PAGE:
Black humor. It’s not for everyone.
In 1999’s Idle Hands, a perpetually stoned teenager named Anton Tobias murders his parents. When his two stoner friends (Mick and Pnub) discover what he has done, he murders them too. It is soon revealed that Anton’s hand has a mind of its own, and soon it wants to kill the love of Anton’s life, Molly. Unable to stop his hand from killing, Anton severs it from his body. Unfortunately this does little more than free it; now, Anton, Mick, and Pnub must stop the hand from killing Molly before it’s too late.
And yes, I included Mick and Pnub. Despite the fact that Anton’s possessed hand stabbed a broken beer bottle into Mick’s forehead and cut Pnub’s head clean off with a well-thrown saw blade, the two of them return from the grave and help Anton in his quest.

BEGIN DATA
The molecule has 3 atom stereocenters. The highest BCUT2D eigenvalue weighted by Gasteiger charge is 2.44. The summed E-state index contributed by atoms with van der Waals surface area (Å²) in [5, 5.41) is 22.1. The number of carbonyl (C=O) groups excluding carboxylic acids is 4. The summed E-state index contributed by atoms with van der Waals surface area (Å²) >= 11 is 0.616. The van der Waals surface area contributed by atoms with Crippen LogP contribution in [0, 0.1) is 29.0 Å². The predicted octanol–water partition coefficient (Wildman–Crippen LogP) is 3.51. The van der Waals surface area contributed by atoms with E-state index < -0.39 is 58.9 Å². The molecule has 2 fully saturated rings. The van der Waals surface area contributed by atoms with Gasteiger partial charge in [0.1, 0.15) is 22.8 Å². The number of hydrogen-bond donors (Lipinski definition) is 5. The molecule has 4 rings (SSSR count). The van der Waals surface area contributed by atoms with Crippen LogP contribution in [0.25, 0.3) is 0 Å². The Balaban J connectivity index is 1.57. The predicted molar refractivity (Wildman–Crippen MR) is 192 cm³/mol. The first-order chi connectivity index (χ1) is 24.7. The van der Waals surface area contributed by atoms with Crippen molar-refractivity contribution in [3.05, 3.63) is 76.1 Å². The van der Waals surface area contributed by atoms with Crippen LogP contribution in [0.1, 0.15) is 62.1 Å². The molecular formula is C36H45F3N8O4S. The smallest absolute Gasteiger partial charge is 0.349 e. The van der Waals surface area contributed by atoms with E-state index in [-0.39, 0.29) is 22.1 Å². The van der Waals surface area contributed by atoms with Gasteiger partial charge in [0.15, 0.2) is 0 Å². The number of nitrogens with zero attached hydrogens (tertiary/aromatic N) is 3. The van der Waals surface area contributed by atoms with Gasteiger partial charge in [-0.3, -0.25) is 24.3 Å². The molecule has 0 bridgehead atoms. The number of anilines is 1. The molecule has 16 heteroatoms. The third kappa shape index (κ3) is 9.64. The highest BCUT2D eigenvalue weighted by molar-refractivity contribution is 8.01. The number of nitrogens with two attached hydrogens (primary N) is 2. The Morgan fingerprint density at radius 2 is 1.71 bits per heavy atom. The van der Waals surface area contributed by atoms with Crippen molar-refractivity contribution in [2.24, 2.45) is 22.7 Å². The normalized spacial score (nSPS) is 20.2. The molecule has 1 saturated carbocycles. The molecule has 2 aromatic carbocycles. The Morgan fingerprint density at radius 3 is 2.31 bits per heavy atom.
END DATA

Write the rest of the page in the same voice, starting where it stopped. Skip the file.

Unfortunately the more the writers try to explain why all of this is happening, the worse they make things. We don’t need to know why Anton’s hand is doing these things and frankly the little backstory we get about a high druid priestess chasing a spirit that inhabits only the most worthless of individuals just leads to (a lot) more questions. I wish they hadn’t bothered. The film is funny enough with Mick and Pnub wandering around like undead versions of Bill and Ted while Anton bumbles his way through his quest. Spending brain cycles wondering why any of this is happening is a waste of time.
The special effects in Idle Hands were impressive. Obviously a substantial chunk of the film’s $25 million dollar budget went toward animating Pdub’s severed head and Anton’s wandering hand. In theaters the film earned $4 million. I’m sure more killings took place in the boardroom after the closing credits rolled.
I liked Idle Hands. While the violence is cartoony (Mick reattaches Pnub’s severed head to his body with a meat skewer and a roll of duct tape), the language and drug use would keep me from letting my kids watch it. I didn’t jump while watching the film but I did laugh more than once, which makes Idle Hands better than the film’s 16% approval rating on Rotten Tomatoes implies.
(This review is a part of my month-long October 2014 A-Z Horror Reviews.)